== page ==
BLAST FROM THE PAST: Bob Hannah 1976

In 1976 Bob Hannah exploded onto the National motocross scene racing a very ‘works’ water-cooled Yamaha OW27. Hannah was little known, unless you were a So Cal racer, He had dominated the Indian Dunes, Valley Cycle Park and Saddleback circuit racing for Suzuki on stone stock RMs. Yamaha signed Bob and Danny Turner and the duo sets sails for the nationals and the waiting caress of the Team Honda sledgehammer in Marty Smith. Marty was dominant in ’75 losing only once race (to Tim Hart at Hangtown) and came into the opening round looking to go unchallenged on his new Honda ‘Works’ 125. Marty holeshot the first moto, and Hannah got caught up in the pileup on lap one. But a little over the half way point Hannah had carved through the pack and blistered past a stunned Marty Smith. This was the Big Bang of American Motocross and Bob Hannah was the catalyst.
The liquid-cooled Yamaha 0W27 shocked the world in 1976 with Bob “Hurricane” Hannah at the controls and changed the landscape of racing forever in the 125cc class. Terry Good acquired this bike around 2008, which had been sitting since the conclusion of the 1976 racing season. The 0W27 was the first water-cooled YZ125 engine seen by the public, and the first production water-cooled YZ125 wouldn’t hit dealer floors until the 1981 models were released. This was a true “Works Bike” in every way. The radiator is located behind the front numberplate and this machine still has the hand-painted numbers from 1976.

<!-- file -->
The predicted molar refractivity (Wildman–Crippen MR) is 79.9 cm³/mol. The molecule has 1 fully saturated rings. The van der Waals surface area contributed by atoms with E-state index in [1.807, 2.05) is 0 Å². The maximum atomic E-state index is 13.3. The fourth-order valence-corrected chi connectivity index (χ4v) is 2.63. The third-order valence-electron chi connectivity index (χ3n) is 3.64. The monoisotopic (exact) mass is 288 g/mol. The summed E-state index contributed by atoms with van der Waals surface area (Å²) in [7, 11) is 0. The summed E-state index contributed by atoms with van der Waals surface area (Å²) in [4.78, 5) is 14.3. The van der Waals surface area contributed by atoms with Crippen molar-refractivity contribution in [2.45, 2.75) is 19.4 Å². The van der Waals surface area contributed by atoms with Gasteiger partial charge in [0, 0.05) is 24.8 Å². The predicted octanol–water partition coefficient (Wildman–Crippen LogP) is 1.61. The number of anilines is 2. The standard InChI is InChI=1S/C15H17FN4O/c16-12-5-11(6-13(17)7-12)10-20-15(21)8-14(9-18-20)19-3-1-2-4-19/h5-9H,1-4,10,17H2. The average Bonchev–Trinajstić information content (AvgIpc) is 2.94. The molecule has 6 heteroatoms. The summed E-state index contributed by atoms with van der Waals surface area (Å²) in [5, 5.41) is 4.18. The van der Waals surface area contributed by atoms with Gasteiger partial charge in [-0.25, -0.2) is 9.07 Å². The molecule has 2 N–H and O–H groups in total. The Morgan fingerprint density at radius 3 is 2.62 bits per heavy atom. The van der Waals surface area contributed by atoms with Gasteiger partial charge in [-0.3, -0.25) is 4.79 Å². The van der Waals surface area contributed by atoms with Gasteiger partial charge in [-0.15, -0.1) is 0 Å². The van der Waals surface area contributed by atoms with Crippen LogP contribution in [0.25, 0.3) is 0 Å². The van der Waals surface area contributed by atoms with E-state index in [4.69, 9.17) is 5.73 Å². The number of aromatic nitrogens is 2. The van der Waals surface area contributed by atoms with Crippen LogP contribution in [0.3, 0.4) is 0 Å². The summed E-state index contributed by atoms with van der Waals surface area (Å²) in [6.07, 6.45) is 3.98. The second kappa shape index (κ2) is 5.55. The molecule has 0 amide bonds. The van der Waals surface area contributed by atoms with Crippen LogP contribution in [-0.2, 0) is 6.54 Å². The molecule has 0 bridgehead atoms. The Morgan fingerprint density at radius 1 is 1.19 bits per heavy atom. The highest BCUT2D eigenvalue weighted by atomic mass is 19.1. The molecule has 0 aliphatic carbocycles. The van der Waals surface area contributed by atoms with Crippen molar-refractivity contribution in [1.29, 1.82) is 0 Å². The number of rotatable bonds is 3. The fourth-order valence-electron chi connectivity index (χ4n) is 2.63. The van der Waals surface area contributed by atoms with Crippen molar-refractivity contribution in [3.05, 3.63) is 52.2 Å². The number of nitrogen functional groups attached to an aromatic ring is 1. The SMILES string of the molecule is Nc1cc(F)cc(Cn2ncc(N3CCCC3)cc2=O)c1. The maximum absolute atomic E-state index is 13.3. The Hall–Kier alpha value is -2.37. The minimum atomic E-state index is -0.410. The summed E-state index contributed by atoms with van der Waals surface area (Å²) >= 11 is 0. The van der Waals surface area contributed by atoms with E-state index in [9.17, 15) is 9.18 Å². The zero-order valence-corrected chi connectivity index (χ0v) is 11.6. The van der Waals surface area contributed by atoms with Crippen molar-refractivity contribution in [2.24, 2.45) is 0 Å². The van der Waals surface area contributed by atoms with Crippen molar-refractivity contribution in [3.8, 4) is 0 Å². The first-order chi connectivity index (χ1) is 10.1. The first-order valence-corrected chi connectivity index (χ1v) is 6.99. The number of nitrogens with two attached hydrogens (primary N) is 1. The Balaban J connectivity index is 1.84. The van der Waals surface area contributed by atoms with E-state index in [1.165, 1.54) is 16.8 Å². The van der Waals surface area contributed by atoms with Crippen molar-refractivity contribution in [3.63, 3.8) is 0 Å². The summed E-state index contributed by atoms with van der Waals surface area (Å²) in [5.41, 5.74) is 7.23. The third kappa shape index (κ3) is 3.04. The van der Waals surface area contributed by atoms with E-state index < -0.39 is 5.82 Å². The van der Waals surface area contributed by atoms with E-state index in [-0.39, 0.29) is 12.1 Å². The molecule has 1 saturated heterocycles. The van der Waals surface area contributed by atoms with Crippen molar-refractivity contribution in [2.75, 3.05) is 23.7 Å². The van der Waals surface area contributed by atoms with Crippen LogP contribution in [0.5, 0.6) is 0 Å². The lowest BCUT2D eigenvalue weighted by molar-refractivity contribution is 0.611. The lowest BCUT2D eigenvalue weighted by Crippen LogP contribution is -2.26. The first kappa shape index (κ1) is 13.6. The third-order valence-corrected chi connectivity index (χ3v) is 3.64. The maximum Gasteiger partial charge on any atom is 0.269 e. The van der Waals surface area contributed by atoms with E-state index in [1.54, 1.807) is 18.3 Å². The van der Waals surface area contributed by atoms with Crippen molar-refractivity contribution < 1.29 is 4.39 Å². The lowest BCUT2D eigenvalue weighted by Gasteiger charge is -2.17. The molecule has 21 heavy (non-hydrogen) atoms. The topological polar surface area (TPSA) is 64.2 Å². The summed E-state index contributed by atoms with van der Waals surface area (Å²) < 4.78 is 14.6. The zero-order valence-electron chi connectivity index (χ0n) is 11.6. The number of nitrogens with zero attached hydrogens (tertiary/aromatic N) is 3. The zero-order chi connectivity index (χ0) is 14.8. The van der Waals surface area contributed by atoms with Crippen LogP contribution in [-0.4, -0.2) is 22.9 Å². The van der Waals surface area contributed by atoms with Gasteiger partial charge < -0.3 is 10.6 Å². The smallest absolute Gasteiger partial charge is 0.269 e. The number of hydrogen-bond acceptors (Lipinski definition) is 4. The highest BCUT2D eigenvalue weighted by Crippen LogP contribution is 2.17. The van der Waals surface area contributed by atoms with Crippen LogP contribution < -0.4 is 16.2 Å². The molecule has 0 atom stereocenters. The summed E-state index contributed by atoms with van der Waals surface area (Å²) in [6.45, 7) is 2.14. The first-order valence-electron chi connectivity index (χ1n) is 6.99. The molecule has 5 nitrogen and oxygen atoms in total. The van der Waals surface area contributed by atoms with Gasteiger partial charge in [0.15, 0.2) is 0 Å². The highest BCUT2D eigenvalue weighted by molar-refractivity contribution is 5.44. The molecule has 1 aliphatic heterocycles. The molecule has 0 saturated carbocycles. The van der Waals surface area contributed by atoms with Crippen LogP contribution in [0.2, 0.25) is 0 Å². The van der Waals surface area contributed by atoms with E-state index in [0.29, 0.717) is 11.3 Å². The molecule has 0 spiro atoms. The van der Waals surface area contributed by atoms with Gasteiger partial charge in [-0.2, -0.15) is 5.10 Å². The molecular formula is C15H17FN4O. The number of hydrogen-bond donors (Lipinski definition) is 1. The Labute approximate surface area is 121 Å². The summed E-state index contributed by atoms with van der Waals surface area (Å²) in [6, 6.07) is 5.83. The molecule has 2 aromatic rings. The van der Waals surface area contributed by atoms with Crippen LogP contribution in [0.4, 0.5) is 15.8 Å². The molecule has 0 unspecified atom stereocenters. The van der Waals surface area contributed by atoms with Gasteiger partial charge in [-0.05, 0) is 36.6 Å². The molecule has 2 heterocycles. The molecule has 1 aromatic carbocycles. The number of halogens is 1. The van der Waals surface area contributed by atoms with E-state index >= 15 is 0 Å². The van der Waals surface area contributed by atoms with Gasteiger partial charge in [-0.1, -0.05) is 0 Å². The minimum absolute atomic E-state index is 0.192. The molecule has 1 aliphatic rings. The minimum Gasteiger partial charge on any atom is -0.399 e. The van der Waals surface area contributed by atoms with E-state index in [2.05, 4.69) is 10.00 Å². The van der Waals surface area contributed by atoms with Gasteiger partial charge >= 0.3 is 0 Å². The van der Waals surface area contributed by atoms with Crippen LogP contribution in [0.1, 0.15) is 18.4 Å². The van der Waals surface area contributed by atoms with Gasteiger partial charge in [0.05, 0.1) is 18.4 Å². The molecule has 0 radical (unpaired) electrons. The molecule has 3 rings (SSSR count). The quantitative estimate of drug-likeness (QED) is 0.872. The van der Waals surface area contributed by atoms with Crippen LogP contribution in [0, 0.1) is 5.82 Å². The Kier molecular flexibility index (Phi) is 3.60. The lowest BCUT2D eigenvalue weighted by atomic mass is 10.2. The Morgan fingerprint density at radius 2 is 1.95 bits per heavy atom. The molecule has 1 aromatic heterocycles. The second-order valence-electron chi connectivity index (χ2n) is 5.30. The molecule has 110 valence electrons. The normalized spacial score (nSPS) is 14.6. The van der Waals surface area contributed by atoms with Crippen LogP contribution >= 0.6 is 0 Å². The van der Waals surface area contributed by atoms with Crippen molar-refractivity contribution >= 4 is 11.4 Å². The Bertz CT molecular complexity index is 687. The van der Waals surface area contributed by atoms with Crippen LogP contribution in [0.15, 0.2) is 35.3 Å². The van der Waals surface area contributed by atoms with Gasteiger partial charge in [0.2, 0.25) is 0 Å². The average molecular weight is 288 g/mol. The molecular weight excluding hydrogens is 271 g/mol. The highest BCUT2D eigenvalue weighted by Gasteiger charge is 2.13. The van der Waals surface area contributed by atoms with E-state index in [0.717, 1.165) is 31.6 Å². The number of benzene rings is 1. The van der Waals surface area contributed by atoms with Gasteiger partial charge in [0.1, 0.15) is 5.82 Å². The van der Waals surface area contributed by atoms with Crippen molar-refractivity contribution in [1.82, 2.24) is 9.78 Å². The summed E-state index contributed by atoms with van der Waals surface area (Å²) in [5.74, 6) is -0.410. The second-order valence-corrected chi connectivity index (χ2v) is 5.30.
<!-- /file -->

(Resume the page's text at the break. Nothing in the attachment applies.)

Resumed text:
This ad was ‘Seismic’ in the motorcycle movement.




Jimmy Weinert’s Factory Yamaha plopped on a milk crate borrowed from the milkman.


RD getting the best of Joel on Twin pipe CZ’s. Having two Alpha dogs in the same camp is always a tough environment- just look at Prost/Senna; Rossi/Lorenzo; Kiedrowski/LaRocco and Rosberg/Hamilton.
Oh boy! Jeffrey is back on the bike. Can’t wait for the next MXGP!


Husky’s newest pilot is Trevor Bollinger, who has definitely thrown his name in the hat to challenge for the GNCC title.
Ben Kelley is flat annihilating the XC 250 Pro class in the GNCC’s.